The Almost One Month Telework Check-in
Author: Lorin Mueller, with Gwen Fisher
Like many of you, I am on my fourth week of teleworking. The first week was a scramble – what do we need to get done now and how are we going to do it? The second week was spent cleaning up all the messes from the first week. Last week was spent peering into my cloudy crystal ball to think about how we’re going to tackle the tough stuff if we can’t have face-to-face meetings for two more months. This week it’s time for a check-in: reflecting on what is working, what’s not, and how we can make it better. I reached out to Gwen Fisher, an expert on Occupational Health Psychology, to get some tips to share with the PTCMW Community on how to stay healthy and productive under these unusual and stressful circumstances.
As you set up a remote workspace, please keep some occupational health issues in mind. First, pay attention to office-related ergonomics, so that you don’t end up with a strain-related injury due to poor posture and typing positions.
Here is a free ergonomic checklist to see if you have set it up correctly: https://ehs.gmu.edu/wp-content/uploads/2015/03/WorkstationErgonomicsAssessmentChecklist.pdf
Take breaks and stretch. Here is a link with helpful information: http://rmi.prep.colostate.edu/ergonomics/stretching-and-injury-prevention/
Best practices for web conferences:
- For conference calls, encourage people to join 5 at least minutes early and test the video/audio to make sure the technology is working so you don’t waste the first 5-10 minutes of the meeting doing this.
- Know where the video on/off and mute on/off buttons are, and always know which is on/off. Don’t waste others’ time talking when accidentally muted, and make sure no one hears you when you flush the toilet.
- If (when) you need to yell at your kids, you probably want to turn the mute button on first.
- If you are only dressed from the waist up, do not stand up while on video.
- If you are running the meeting, check in with everyone on the call periodically to make sure everyone is included.
- Acknowledge and understand that everyone is dealing with extra stress during this time. Be as patient and as flexible as you can be.
Beyond that, here are some additional recommendations for psychologically healthy and effective telework:
- Have a designated work space that is separate from where you sleep and otherwise aim to relax.
- If you have family members or roommates around, try to find a space with a door and use the door (i.e., close it when you are in this space working.
- Set and communicate your planned work hours to help minimize interruptions. Setting physical and psychological barriers is helpful for managing work and non-work. The more you can set reasonable expectations among those around you, the more helpful boundaries can be.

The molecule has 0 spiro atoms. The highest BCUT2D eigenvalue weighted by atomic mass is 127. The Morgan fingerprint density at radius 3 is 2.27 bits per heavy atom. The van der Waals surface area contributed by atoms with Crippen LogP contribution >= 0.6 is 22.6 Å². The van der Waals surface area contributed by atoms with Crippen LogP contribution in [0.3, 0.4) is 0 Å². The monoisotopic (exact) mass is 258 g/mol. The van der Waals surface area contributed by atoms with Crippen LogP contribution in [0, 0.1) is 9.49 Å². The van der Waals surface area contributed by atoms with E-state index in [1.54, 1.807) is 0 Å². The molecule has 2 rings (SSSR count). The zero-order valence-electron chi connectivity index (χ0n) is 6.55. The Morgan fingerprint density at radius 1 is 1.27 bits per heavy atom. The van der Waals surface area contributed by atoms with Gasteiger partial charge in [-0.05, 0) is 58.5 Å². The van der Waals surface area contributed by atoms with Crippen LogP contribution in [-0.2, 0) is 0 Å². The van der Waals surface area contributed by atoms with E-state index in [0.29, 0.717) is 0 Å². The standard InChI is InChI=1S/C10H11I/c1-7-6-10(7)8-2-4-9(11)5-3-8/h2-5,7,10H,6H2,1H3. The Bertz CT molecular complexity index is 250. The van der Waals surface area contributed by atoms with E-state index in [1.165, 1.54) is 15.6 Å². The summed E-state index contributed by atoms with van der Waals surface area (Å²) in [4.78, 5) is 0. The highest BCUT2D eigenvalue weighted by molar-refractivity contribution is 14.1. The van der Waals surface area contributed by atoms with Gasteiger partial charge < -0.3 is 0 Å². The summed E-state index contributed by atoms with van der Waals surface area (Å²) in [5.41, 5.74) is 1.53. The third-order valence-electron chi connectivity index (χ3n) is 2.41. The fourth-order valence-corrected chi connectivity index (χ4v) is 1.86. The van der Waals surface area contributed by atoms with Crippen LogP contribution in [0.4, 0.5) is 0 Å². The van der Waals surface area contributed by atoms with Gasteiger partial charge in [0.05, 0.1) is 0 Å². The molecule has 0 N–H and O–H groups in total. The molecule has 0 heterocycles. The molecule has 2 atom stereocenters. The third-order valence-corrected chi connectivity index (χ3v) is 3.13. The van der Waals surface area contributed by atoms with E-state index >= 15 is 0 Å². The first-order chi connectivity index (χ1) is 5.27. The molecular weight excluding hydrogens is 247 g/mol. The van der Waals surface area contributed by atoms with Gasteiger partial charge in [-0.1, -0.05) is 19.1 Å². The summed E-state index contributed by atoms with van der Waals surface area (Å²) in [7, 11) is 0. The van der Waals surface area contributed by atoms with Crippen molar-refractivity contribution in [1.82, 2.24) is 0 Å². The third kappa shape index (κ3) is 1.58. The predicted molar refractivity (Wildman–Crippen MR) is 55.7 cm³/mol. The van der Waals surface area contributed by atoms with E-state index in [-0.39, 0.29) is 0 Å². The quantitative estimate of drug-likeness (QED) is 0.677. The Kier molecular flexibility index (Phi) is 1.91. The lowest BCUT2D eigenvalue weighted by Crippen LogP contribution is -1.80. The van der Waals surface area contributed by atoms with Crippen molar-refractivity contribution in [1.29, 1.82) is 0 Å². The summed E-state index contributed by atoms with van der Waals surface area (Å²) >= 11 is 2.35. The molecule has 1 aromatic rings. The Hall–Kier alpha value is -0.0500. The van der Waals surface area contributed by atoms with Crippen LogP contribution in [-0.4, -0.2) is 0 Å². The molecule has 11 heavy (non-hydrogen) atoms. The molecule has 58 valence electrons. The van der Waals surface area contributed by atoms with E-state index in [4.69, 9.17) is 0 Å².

- Establish a start-work and close-work routine. (Mine consists of organizing the materials I need and having a cup of tea nearby, but placed so that I won’t accidentally spill it all over my laptop… been there, done that!)
- Turn off audible and visible email notifications (dings, envelopes that appear on your screen) to help minimize cognitive interruptions.
- Minimize distractions from other devices.
- Take breaks! During this time, change your location, take a walk, drink water, get some exercise.
- Don’t eat at your workspace – take a break for snacks and meals.
For those of us who will be homeschooling our kids amidst work over the coming weeks, no doubt there will be some extra challenges! Set up a routine, stick to the schedule as much as possible, and communicate!
Those are great recommendations. Reflecting on my current situation, I could probably improve in a few key areas: ergonomics, stretching, and not yelling at the kids during web conferences. A few other things I have added to my routine:
I hope this has been helpful. And I hope you and everyone you care about is staying healthy in mind and body during while we do our part to get through this difficult time.
- Our leadership team has an informal weekly check-in to share information over “lunch”. It’s great to have some unstructured time to deal with odds and ends rather than have to rely on the flood of emails. It’s scheduled for an hour but we usually end it early.
- Last week, I invited my team to a web conference check just to check on everyone’s mood – no work stuff. We each shared a highlight of working from home, our biggest challenge, and a shoutout to a team member who helped us out. It really seemed to lift people’s spirits.
- I am repurposing all the lessons I learned from Steve Rogelberg at the Fall Event to apply to the dreaded Family Meetings, which have become may more frequent now that we’re all at home 24-7. Some truisms…
- Have food available. We have four kids, so the law of large numbers dictates that at least one of them will complain about it at any given meal. It’s always good to have something in your mouth to keep you from yelling. And beverages for proper spit-takes.
- Rather than make family meetings an hour, make them 45 minutes. You are a steward of your children’s time, and that time is apparently better spent on Fortnite.
- Frame agenda items as questions. Rather than tell your child to make sure they don’t drop anything when they take the recycling out, ask them if they know why there are six soda cans on the lawn.